This Week's Advocacy News: 'Childhood Cancer Declining, but Stalled for Black and Hispanic Youth: CDC'
Cancer death rates among children and teens dropped in the past two decades, according to new data from the Centers for Disease Control and Prevention (CDC), but that decline has stalled over the past 10 years among Black and Hispanic children. In the first decade, all races saw a similar decline in the cancer death rate. But between 2011 and 2021, the death rate dropped only slightly for Hispanic youth and increased for Black youth. In 2021, the death rate for White youth was 19%–20% lower than for Black and Hispanic youth, the CDC found.
Race, Insurance, and Practice Setting Influence Aggressiveness of End-of-Life Care
White patients with commercial insurance receiving care in a community setting are most likely to receive systemic anticancer therapy at the end of life, researchers reported in study findings published in the Journal of Clinical Oncology.
This Week's Advocacy News: 'How AI Can Make Cancer Treatment More Equitable'
The Cancer Moonshot plan identifies five priority areas, all of which artificial intelligence (AI) has the potential to enhance. Two areas in particular lend themselves to AI: the call to "deliver the latest cancer innovations to patients and communities" and the aim of enhancing "the oncology model to place cancer patients at the center of decision-making."
Race, Age, Chemo, and Other Factors Increase Patients’ Risk for Breast Cancer–Related Lymphedema
Black or Hispanic individuals, those who’ve received neoadjuvant chemotherapy, and older individuals are more likely to experience lymphedema after breast cancer treatment with axillary lymph node dissection and radiation therapy, researchers reported in JAMA Oncology.
Social Determinants Have Clinically Meaningful Effects on Breast Cancer Outcomes
A patient’s race and the neighborhood in which they live can meaningfully lower time to progression and overall survival for triple-negative metastatic breast cancer, oncology nurse researchers reported in the Oncology Nursing Forum.
Health Disparities Have Cancer Implications for Indigenous People. Here’s How to Provide Culturally Competent Care.
Among all racial and ethnic groups, indigenous people (Native American and Alaska Natives) had the largest decline in life expectancy from 2020–2021. They also have the lowest overall life expectancy (65.2 years) than any of their Asian, Black, Hispanic, or White counterparts—in some cases, up to 20 years shorter. Indigenous people have disproportionately high rates of suicide, chronic liver disease, cardiac disorders, diabetes, and infant and maternal mortality.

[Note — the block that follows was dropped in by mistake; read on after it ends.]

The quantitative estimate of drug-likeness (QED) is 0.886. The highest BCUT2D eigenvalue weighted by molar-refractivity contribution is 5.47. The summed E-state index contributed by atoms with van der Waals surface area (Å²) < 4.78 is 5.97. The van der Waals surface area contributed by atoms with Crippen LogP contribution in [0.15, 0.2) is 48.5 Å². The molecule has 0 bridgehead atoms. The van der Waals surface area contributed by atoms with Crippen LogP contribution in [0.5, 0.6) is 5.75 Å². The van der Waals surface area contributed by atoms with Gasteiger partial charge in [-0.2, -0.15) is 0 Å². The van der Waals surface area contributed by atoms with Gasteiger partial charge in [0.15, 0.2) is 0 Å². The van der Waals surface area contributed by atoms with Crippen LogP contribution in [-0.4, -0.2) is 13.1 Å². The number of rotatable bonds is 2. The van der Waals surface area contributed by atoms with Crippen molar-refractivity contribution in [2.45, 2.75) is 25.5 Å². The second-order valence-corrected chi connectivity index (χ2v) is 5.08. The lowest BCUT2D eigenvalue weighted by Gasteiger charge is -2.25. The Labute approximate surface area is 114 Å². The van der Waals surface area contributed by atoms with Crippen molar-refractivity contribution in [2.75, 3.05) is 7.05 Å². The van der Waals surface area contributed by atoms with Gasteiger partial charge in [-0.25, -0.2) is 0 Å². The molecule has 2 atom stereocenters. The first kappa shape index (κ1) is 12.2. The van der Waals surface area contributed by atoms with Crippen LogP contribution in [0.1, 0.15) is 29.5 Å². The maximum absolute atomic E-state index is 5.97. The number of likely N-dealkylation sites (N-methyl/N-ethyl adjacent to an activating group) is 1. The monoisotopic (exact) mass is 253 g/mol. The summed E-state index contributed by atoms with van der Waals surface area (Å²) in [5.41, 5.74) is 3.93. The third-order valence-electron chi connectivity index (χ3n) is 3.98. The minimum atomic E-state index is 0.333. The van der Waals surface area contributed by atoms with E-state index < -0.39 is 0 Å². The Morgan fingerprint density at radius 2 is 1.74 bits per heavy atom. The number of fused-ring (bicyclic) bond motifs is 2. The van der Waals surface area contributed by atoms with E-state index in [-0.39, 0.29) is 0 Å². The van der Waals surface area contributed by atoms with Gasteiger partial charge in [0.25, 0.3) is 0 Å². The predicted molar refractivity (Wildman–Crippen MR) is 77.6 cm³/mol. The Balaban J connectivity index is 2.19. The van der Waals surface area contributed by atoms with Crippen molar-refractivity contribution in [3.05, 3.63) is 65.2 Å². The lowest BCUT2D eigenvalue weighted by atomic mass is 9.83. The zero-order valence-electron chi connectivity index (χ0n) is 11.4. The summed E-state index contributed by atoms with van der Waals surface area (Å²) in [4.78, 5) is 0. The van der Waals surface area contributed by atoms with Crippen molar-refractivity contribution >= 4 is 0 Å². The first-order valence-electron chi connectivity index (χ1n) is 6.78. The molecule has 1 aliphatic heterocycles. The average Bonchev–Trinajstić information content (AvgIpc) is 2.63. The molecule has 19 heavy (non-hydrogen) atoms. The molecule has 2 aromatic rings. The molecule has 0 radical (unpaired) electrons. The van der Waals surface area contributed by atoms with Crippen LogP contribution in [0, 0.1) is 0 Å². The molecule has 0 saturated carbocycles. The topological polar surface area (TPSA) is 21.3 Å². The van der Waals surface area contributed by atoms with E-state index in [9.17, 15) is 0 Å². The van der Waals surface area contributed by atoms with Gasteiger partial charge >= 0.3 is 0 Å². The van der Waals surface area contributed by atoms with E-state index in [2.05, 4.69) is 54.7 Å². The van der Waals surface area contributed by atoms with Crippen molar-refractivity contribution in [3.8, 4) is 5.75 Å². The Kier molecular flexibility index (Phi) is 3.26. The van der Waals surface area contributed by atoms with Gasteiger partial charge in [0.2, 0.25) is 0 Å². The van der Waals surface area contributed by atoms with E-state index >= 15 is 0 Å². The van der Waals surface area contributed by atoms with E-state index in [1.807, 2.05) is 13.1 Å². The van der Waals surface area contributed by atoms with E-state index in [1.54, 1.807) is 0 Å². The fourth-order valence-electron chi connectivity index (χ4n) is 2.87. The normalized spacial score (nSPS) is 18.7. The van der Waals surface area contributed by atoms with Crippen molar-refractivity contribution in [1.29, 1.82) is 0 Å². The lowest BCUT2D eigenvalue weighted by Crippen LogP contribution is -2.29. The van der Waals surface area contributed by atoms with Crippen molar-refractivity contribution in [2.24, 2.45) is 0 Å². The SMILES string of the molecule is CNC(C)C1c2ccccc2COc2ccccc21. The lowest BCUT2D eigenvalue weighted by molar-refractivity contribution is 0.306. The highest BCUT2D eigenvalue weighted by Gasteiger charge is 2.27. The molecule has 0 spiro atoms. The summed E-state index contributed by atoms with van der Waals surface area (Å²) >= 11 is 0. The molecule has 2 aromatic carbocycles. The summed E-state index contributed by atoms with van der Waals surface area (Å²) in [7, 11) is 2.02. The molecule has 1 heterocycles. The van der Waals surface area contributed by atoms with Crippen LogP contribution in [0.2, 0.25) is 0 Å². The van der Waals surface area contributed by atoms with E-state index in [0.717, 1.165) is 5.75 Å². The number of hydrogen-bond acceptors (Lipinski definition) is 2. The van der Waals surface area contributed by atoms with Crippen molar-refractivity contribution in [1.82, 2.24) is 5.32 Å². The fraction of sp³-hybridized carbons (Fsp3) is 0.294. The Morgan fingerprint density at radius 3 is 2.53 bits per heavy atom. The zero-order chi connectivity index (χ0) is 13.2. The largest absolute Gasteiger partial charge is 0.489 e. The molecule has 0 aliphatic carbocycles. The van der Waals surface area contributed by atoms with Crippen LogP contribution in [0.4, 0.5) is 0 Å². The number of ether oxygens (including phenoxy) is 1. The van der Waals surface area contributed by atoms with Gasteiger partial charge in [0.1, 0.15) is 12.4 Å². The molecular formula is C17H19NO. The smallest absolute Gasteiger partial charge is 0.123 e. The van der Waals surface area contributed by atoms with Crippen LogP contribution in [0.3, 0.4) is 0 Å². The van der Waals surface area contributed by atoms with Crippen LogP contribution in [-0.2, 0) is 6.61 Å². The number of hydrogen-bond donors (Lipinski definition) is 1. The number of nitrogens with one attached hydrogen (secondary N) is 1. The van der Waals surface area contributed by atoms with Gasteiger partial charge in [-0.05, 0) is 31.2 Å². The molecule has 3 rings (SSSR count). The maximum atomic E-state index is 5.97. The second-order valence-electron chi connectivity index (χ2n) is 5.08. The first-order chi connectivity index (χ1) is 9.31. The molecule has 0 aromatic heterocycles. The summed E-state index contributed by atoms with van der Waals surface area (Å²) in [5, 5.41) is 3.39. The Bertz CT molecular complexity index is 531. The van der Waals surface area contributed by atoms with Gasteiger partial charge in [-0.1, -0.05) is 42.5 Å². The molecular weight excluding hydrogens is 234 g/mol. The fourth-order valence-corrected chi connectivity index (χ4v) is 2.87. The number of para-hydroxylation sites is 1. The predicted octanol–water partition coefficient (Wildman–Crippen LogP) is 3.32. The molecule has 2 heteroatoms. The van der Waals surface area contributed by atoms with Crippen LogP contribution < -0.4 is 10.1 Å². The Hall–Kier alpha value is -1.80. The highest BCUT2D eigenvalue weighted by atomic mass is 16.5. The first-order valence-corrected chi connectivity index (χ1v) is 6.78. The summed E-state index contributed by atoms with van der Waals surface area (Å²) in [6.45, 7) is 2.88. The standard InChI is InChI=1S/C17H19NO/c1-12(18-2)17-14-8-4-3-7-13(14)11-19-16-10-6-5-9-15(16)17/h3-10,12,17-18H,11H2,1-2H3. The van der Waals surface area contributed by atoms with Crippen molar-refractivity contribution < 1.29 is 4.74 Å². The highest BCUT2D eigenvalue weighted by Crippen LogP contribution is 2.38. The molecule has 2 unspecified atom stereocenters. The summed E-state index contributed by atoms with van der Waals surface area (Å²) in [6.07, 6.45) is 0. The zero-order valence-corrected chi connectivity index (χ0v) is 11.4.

Experienced Racism Contributes to Poor Cancer Survivorship Outcomes
Cancer survivors from historically marginalized racial and ethnic groups who experience racism are more likely to report physical, mental, sleep, and activity issues during survivorship, researchers reported in study results published in Cancer.
United States and European Union Form Joint Task Force to Tackle Global Health Issues
Joining two powerful entities may be what it takes to overcome cancer and global health threats and improve health architecture around the world. In May 2023, U.S. Secretary of Health and Human Services Xavier Becerra and the European Union Commissioner for Health and Food Safety Stella Kyriakides announced that the countries had formed the EU–U.S. Health Task Force, a new joint effort to address global health.
FDA’s Oncology Center of Excellence Establishes National Black Family Cancer Awareness Week
Cancer affects millions of people worldwide, and certain populations face a disproportionate burden of incidence, mortality, access to care, and representation in clinical trials. Oncology nurses can be a voice for their patients and an advocate for vulnerable individuals.
Health Disparities Take a Toll on the U.S. Economy, NIH-Funded Study Finds
Racial and ethnic health disparities cost the U.S. economy $451 billion in 2018, a 41% increase from the 2014 estimate of $320 billion, according to results from a study funded by the National Institute on Minority Health and Health Disparities, part of the National Institutes of Health. The researchers also reported that the total burden of education-related health disparities for people with less than a college degree reached $978 billion in 2018.
Innovative Oncology Nurses Break Down Communication Barriers for Patients Who Are Deaf or Hard of Hearing
Many patients with cancer confront complex health disparities, but those with disabilities must muddle through more barriers than those without. As nurses, we have a responsibility to help our patients obtain the best possible care and support them during treatments such as a bone marrow transplantation.
Disability Disparities in Cancer Care
More than one billion individuals worldwide have some type of disability, and the population often faces higher rates of cancer, social determinants of health disadvantages, and greater health disparities. They are also more likely to have risk factors associated with a cancer diagnosis and require close care after a diagnosis that accommodates for their disability.